“The times they are a changin'” when it comes to philanthropy in Serbia. The sum of money donated is getting bigger, ways of giving are becoming more innovative, and the number of actors is increasing.
This is why at the beginning of the year we formed the Coalition for Giving (Koalicija za dobročinstvo) with a few other foundations, and with the support of USAID, in order to use the next four years to improve the framework for giving. The Coalition also managed to start the Philanthropy Council (Savet za filantropiju), so that we may improve the existing legal framework.
Our Coalition partner, Trag Foundation organized the first “National Philanthropy Conference: The Future of Giving”, which took place on 19th and 20th November in Hotel Zira. The aim of the conference was to give an overview of philanthropy in Serbia in order to provide insight into the future.
Some 120 people took part in the conference, and this included representatives of the nonprofit and corporate sectors, media as well as state representatives. Several panels included inputs from directors and program coordinators of some of the biggest nonprofits, CSR and social banking experts, lawyers and nonprofit campaign experts.
Catalyst Balkans was represented by Aleksandra Vesic (co-founder and senior advisor to the foundation), Nathan Koeshall (co-founder and director) and Sanja Copic (Donacije.rs administrator)
These are the key takeaways from the conference:
The giving infrastructure is developing
Wait a second – “the giving infrastructure”?
Yes – the giving infrastructure, that is the philanthropy infrastructure which is comprised of:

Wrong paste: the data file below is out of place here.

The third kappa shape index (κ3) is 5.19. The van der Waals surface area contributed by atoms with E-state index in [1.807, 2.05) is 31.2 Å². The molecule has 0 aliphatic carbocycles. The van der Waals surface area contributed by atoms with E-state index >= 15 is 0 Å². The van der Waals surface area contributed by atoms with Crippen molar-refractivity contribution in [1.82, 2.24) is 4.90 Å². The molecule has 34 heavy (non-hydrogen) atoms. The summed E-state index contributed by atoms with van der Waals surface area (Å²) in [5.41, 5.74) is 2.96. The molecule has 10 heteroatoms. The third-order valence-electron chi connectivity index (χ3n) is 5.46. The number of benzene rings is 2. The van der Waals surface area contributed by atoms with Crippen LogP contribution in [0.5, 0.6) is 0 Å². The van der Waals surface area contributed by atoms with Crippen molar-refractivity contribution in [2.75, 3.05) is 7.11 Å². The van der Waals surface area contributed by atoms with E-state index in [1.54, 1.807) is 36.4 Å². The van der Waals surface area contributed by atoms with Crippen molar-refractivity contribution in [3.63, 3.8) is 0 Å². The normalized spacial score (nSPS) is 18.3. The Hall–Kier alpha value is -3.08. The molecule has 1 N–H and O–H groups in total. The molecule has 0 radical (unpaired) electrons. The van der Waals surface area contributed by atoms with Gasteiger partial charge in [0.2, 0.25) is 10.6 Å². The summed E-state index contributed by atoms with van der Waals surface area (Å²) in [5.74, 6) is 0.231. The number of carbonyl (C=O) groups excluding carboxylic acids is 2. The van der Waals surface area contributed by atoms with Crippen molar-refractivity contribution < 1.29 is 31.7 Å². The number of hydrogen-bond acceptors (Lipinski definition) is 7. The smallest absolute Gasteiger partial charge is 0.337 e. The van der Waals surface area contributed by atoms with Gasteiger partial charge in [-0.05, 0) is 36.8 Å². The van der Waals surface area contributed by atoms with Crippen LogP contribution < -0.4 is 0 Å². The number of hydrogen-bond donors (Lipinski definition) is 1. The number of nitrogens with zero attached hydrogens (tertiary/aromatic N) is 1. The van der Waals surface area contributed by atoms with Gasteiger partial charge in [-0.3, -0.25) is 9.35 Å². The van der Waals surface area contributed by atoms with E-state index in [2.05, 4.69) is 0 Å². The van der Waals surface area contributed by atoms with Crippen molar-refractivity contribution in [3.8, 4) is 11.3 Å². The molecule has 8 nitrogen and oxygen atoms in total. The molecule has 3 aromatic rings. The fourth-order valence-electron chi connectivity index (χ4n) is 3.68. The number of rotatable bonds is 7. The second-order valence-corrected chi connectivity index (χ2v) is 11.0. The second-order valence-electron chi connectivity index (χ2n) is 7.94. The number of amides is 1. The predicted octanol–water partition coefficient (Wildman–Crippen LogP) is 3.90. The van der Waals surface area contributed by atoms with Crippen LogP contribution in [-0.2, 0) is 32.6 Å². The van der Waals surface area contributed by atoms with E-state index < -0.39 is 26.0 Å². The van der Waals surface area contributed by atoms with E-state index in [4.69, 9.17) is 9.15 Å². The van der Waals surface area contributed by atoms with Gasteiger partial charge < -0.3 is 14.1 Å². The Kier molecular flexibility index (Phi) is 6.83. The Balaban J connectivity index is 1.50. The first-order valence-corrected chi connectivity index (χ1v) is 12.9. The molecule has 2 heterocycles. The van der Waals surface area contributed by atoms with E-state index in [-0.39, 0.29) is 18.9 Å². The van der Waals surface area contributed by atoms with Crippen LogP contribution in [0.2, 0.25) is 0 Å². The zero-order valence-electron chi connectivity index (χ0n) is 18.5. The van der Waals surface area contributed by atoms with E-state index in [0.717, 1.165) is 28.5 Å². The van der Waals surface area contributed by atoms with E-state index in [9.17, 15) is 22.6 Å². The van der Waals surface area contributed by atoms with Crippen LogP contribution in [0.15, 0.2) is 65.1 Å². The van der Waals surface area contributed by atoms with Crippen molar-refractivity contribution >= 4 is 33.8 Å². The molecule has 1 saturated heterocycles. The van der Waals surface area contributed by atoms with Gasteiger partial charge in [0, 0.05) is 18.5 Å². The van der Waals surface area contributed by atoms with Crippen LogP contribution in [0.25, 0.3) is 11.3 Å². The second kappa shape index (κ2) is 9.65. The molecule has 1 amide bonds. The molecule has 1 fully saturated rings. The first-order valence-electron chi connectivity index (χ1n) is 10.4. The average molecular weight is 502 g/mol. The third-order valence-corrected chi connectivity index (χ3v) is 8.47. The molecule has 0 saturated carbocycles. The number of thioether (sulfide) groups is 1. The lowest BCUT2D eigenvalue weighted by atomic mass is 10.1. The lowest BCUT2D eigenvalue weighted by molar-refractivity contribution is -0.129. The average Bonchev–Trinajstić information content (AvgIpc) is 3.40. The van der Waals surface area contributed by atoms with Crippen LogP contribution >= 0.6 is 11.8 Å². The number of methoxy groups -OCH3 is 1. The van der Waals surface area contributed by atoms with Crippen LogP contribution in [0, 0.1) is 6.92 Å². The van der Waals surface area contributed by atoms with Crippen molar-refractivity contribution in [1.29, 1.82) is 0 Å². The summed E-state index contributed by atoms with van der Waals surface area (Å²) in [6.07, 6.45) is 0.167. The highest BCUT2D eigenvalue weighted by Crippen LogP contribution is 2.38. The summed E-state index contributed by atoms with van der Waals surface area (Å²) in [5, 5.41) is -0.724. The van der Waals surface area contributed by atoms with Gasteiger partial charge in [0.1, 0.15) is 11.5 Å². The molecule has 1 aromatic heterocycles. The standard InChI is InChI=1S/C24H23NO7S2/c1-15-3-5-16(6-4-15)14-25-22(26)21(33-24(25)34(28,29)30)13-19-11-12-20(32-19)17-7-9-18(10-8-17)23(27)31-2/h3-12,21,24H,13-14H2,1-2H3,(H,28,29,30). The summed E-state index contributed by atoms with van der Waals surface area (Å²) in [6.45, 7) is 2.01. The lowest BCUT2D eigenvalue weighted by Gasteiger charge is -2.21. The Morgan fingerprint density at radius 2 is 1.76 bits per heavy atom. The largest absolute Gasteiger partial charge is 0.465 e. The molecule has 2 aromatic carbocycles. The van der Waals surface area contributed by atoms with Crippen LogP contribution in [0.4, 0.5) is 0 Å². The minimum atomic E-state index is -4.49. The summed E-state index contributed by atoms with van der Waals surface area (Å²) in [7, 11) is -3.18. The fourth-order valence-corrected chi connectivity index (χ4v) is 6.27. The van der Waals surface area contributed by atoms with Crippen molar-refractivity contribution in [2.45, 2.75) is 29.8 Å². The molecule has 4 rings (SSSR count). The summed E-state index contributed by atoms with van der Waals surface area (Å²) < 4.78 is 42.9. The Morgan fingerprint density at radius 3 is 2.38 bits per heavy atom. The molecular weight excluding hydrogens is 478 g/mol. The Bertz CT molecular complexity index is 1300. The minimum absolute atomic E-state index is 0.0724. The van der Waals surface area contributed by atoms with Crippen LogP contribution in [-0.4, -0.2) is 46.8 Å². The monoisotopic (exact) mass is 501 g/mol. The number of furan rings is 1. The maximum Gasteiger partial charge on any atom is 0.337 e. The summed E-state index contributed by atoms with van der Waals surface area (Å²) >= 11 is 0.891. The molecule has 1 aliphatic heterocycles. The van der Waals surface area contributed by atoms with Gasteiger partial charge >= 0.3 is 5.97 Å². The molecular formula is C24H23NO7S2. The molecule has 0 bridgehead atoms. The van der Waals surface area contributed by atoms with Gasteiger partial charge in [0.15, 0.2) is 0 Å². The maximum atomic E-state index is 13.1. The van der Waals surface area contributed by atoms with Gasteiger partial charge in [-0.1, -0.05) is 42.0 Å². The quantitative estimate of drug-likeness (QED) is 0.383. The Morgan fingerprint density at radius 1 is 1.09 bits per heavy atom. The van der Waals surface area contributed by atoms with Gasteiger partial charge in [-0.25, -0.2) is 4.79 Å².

- legal framework and tax policy which encourages charitable giving,
- a system of transparency which builds trust between donor and recipient,
- a developed and active nonprofit sector,
- services and new ways of giving and connecting donors with recipients and beneficiaries,
- a developed culture of giving and economic strength.
Compared to the circumstances of 5 years ago, when Catalyst Balkans started tracking philanthropy in the region, some things have changed significantly – especially as there are now new ways to donate. In Serbia there currently exist:
Donacije.rs – in March of this year, Catalyst Balkans relaunched this crowdfunding platform for nonprofits, which organizations use to receive donations for their programs. Over the course of 8 months, 17 campaigns launched raised over EUR 33,800 (RSD 4,000,000). Almost all organizations which ran successful campaigns, said that apart from the funds raised the most valuable experience has been the constant contact with their community.
Community cards –Ana and Vlade Divac Foundation has announced in November this year that it is launching a community card program in 5 local communities. This is a type of loyalty card, which citizens can use shopping in different stores, and which gives them all sorts of discounts.
However, discounts aren’t the only thing community cards grant. Each time the card owner buys something in stores which agree to take part in the program, apart from the discounts for the buyer, one part of the sum paid is also being directed to the Community Fund. So, the owners of community cards will be able to donate money for projects run in their own communities, without any additional cost. Moreover, they will themselves be able to vote and decide which projects will be supported in this manner.